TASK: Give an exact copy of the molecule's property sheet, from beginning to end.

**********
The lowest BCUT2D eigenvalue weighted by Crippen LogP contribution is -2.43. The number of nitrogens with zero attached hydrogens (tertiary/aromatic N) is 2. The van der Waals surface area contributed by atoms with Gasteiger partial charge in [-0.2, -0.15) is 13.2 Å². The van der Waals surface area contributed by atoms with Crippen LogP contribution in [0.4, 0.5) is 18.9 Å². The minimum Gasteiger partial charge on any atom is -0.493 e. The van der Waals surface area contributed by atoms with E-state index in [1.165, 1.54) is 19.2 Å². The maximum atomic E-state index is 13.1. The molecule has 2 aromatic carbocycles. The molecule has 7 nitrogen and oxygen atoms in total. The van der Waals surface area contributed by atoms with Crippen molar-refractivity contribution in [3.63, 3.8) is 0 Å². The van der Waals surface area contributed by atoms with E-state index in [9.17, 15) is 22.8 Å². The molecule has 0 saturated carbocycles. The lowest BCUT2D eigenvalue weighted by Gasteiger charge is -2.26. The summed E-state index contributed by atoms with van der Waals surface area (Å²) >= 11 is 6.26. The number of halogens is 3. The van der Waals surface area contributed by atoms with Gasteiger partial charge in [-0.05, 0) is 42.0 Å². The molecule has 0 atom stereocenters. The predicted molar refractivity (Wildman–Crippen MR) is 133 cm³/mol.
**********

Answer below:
The lowest BCUT2D eigenvalue weighted by Crippen LogP contribution is -2.43. The number of nitrogens with zero attached hydrogens (tertiary/aromatic N) is 2. The van der Waals surface area contributed by atoms with Gasteiger partial charge in [-0.2, -0.15) is 13.2 Å². The van der Waals surface area contributed by atoms with Crippen LogP contribution in [0.4, 0.5) is 18.9 Å². The minimum Gasteiger partial charge on any atom is -0.493 e. The van der Waals surface area contributed by atoms with E-state index in [1.165, 1.54) is 19.2 Å². The maximum atomic E-state index is 13.1. The molecule has 2 aromatic carbocycles. The molecule has 7 nitrogen and oxygen atoms in total. The van der Waals surface area contributed by atoms with Crippen molar-refractivity contribution in [3.63, 3.8) is 0 Å². The van der Waals surface area contributed by atoms with E-state index in [9.17, 15) is 22.8 Å². The molecule has 0 saturated carbocycles. The lowest BCUT2D eigenvalue weighted by Gasteiger charge is -2.26. The summed E-state index contributed by atoms with van der Waals surface area (Å²) >= 11 is 6.26. The number of halogens is 3. The van der Waals surface area contributed by atoms with Gasteiger partial charge in [-0.05, 0) is 42.0 Å². The molecule has 0 atom stereocenters. The predicted molar refractivity (Wildman–Crippen MR) is 133 cm³/mol.